We pay far less now per compute/storage for far greater resilience than we have had previously. In choosing packaged cloud applications the level of redundancy delivered by the cloud provider will outweigh that you could afford or choose to provide yourself. When spinning up your own apps into the cloud, you can now build greater hot standby resiliency at a price lower than older cold redundancies would have been. By spreading your workloads across multiple cloud providers, the possibility of simultaneous downtime reduces exponentially.
Historically vendor selection led to lock-in, which led to costlier, prolonged and risk averse proof of concepts, delayed decisions and in the case of a mistaken decision a situation where good was often thrown after bad as the cost to change was too extreme. With cloud, whilst the full panacea of switch on and switch off has not been achieved across all form factors and vendors, it is invariably easier to switch onto a cloud service and switch onto another if required than it has ever been with network server installed products.
With IaaS / PaaS workloads, if platformed more generically (not utilising vendor-specific APIs) then the workloads can be shifted quiet easily from one vendor offering to another, leaving the customer with the ability to run the app regardless of the chosen underlying infrastructure provider. As we progress the ability to move cloud vendor will become easier giving increased autonomy to the client for performance, security and cost reasons. This will lead to the advantage of reducing dependency further on any single cloud vendor and allow the negotiation of more favourable pricing and agreements.
Cloud platforms, regardless of form factor or delivery method, are not all interoperable with each other or with legacy systems. There is often an assumption that all will play and talk nicely together and push and pull data easily; this is not the case. Therefore, the ability to mix and choose between offerings in a multi-cloud environment is key in today’s world where data is king. For example, if a key business requirement is to link a legacy on network system to a new cloud offering and bi-directional data flow is a key aspect, then having the flexibility to choose a cloud solution that is strongest for that need and not be forced down a particular avenue is key.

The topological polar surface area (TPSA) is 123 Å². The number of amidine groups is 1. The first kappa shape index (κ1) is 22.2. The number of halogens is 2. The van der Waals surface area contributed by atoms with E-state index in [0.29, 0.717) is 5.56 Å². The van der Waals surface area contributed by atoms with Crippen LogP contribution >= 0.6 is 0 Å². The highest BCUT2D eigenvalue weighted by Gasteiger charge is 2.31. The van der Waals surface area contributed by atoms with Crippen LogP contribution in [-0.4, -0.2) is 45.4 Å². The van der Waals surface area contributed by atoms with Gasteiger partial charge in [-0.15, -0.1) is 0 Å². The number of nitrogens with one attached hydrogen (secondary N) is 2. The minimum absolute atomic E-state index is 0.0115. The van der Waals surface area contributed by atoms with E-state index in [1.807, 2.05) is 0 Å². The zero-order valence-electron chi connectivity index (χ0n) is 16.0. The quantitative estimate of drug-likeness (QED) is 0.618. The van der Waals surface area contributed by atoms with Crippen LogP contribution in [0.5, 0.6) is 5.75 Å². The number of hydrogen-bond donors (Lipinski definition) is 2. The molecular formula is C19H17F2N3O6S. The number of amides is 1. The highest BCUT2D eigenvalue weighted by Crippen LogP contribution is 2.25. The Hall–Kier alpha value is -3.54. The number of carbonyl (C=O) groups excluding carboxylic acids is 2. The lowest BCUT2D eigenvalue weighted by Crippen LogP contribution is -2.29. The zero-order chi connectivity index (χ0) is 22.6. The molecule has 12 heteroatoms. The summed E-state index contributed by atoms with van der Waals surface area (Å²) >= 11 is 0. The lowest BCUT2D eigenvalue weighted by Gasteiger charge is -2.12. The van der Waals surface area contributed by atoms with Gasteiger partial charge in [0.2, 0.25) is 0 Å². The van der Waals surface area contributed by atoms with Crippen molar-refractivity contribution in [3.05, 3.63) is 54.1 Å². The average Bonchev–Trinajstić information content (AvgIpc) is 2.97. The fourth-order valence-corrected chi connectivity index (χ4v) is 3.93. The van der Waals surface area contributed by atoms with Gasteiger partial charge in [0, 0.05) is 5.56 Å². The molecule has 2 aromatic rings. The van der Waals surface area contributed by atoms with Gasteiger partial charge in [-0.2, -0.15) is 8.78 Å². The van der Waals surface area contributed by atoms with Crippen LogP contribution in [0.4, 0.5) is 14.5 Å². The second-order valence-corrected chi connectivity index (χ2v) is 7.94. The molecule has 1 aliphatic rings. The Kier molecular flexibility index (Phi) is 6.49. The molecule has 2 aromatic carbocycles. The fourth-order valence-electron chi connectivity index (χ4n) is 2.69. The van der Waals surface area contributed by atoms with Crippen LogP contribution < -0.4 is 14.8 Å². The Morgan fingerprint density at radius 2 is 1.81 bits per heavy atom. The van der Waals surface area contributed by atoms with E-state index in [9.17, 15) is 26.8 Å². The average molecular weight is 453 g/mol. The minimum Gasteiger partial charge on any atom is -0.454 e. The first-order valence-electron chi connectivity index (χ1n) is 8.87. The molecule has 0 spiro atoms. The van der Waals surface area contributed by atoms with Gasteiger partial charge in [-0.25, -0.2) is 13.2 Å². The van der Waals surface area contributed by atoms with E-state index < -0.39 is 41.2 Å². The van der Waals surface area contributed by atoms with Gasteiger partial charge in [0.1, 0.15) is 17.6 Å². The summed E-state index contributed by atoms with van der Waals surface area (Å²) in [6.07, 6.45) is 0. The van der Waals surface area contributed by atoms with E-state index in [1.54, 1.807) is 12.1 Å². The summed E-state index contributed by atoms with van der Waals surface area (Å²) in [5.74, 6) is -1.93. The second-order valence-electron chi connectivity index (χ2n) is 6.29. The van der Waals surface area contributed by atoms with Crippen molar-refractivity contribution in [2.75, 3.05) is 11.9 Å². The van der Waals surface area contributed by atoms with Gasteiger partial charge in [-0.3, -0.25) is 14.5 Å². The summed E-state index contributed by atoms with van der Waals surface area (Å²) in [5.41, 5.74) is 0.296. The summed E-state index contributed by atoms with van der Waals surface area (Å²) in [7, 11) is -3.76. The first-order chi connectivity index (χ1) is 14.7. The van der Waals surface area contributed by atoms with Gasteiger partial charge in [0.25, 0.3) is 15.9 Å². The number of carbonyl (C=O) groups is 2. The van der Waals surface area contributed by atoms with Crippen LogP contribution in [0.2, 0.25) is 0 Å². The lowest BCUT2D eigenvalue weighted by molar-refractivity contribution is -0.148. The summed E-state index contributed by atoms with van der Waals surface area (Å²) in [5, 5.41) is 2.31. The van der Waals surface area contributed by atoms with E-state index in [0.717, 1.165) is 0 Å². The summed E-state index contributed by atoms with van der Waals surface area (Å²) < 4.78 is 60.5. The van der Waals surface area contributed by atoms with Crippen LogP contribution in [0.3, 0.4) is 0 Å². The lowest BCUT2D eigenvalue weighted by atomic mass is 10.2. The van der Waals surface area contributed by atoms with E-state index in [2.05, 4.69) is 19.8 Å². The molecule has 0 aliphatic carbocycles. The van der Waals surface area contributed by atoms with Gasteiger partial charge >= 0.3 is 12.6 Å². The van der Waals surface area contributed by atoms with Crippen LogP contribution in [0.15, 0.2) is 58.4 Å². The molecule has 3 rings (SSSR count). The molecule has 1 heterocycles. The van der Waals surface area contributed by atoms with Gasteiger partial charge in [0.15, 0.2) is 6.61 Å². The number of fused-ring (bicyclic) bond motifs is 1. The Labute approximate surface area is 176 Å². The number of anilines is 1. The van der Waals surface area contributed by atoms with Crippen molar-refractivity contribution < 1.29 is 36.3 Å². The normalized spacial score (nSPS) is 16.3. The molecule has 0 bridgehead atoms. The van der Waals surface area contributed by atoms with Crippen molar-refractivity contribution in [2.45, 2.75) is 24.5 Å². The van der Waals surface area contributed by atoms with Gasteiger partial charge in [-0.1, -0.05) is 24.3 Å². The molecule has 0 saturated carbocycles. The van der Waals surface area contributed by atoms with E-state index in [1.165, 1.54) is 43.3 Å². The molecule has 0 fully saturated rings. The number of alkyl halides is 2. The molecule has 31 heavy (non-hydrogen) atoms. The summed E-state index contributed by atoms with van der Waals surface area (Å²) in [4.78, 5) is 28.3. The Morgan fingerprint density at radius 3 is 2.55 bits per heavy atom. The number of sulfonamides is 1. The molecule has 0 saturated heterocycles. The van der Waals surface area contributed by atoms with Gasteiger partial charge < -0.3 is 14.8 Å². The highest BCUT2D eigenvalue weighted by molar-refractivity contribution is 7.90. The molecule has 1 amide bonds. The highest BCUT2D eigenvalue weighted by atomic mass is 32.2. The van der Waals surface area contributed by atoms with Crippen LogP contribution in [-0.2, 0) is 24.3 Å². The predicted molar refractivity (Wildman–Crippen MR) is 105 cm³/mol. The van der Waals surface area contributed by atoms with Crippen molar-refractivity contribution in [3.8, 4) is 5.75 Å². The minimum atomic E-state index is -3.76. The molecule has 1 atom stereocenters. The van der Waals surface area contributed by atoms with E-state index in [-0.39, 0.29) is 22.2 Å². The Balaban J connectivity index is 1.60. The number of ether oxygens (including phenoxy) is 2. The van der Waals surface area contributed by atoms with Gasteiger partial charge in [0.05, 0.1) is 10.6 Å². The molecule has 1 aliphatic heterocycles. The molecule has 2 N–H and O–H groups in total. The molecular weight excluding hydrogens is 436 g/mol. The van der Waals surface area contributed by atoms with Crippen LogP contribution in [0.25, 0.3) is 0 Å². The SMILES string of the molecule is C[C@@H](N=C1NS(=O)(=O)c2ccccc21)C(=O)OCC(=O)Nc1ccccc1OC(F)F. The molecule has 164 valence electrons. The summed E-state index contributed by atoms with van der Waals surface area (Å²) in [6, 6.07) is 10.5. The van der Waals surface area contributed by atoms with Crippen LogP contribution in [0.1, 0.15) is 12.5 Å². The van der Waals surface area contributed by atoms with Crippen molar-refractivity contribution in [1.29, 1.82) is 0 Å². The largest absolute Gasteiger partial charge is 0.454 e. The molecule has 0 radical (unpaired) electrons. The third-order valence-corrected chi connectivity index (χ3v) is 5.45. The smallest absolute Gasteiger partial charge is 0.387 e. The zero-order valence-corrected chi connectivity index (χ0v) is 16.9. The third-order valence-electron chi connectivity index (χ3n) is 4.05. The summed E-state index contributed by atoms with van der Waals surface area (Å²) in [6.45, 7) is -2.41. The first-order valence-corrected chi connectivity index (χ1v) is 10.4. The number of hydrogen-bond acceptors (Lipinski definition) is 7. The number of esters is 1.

One cloud may be better suited than another for a specific task; for example utilising a public cloud for services extendable to your ecosystem of workers and partners and a private cloud to host a more focused internally critical system. High security workloads may be determined to run in private clouds whilst regular generic business applications and data can leverage cost effective public cloud offerings. With a multi-cloud option on offer you can spin up resources and options more easily than in the old world where selecting a vendor led you into far longer tie ins and more costly and complex deployments. With mixed clouds, you can elect to choose a richer set of options to solve a wider set of business functional needs.
Today’s cloud services are resilient, secure and delivered using multiple regions and data centres to form a single cloud network. Multi-cloud takes cloud to the next level and allows businesses to build sophisticated inter cloud services encompassing an ecosystem of large and small, niche and broad, PaaS, SaaS and IaaS providers.
With increasing focus on security and data regulations evolving quickly, such as GDPR (General Data Protection Regulation), the ability to choose a provider where needed, that has the most stringent alignment with your data security needs is also key.
Multi-cloud capabilities and options make the case for cloud stronger and the ability to adapt to changing business needs easier.
Interested in hearing industry leaders discuss subjects like this and sharing their Cyber Security & Cloud use-cases? Attend the Cyber Security & Cloud Expo World Series events with upcoming shows in Silicon Valley, London and Amsterdam to learn more.